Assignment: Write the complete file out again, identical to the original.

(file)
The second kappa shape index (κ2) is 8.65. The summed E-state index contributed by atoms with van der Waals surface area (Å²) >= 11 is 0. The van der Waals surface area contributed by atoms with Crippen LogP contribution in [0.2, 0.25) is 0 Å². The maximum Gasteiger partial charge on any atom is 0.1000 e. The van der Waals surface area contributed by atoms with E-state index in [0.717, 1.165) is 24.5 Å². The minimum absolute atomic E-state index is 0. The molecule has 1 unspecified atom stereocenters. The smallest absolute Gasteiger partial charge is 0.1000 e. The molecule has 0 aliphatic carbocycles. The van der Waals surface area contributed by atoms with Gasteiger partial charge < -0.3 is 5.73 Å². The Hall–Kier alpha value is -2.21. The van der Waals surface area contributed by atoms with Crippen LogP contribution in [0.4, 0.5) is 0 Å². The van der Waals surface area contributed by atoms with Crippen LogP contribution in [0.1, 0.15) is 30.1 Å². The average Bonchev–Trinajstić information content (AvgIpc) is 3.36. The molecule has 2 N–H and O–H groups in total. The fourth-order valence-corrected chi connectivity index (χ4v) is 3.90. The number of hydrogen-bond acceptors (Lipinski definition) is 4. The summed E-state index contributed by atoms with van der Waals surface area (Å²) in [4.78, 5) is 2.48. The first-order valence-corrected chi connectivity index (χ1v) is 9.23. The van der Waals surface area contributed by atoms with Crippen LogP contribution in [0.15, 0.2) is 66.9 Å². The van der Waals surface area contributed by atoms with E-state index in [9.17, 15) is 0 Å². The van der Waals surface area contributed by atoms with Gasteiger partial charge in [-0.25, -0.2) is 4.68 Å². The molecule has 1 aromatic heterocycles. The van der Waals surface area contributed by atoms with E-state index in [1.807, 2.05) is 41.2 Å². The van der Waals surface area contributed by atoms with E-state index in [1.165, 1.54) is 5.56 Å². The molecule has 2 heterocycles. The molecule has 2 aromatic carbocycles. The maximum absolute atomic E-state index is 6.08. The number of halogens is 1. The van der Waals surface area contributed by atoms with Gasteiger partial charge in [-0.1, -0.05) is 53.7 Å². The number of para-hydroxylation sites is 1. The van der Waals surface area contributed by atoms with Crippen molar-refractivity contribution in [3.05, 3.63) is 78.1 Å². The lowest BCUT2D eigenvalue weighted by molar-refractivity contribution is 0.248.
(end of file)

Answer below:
The second kappa shape index (κ2) is 8.65. The summed E-state index contributed by atoms with van der Waals surface area (Å²) >= 11 is 0. The van der Waals surface area contributed by atoms with Crippen LogP contribution in [0.2, 0.25) is 0 Å². The maximum Gasteiger partial charge on any atom is 0.1000 e. The van der Waals surface area contributed by atoms with E-state index in [0.717, 1.165) is 24.5 Å². The minimum absolute atomic E-state index is 0. The molecule has 1 unspecified atom stereocenters. The smallest absolute Gasteiger partial charge is 0.1000 e. The molecule has 0 aliphatic carbocycles. The van der Waals surface area contributed by atoms with Gasteiger partial charge < -0.3 is 5.73 Å². The Hall–Kier alpha value is -2.21. The van der Waals surface area contributed by atoms with Crippen LogP contribution in [0.4, 0.5) is 0 Å². The van der Waals surface area contributed by atoms with Crippen LogP contribution in [0.1, 0.15) is 30.1 Å². The average Bonchev–Trinajstić information content (AvgIpc) is 3.36. The molecule has 2 N–H and O–H groups in total. The fourth-order valence-corrected chi connectivity index (χ4v) is 3.90. The number of hydrogen-bond acceptors (Lipinski definition) is 4. The summed E-state index contributed by atoms with van der Waals surface area (Å²) in [4.78, 5) is 2.48. The first-order valence-corrected chi connectivity index (χ1v) is 9.23. The van der Waals surface area contributed by atoms with Crippen LogP contribution in [0.15, 0.2) is 66.9 Å². The van der Waals surface area contributed by atoms with E-state index in [9.17, 15) is 0 Å². The van der Waals surface area contributed by atoms with Gasteiger partial charge in [-0.25, -0.2) is 4.68 Å². The molecule has 1 aromatic heterocycles. The van der Waals surface area contributed by atoms with E-state index in [1.807, 2.05) is 41.2 Å². The van der Waals surface area contributed by atoms with E-state index in [1.165, 1.54) is 5.56 Å². The molecule has 2 heterocycles. The molecule has 2 aromatic carbocycles. The maximum absolute atomic E-state index is 6.08. The number of halogens is 1. The van der Waals surface area contributed by atoms with Gasteiger partial charge in [-0.1, -0.05) is 53.7 Å². The number of para-hydroxylation sites is 1. The van der Waals surface area contributed by atoms with Crippen molar-refractivity contribution in [3.05, 3.63) is 78.1 Å². The lowest BCUT2D eigenvalue weighted by molar-refractivity contribution is 0.248.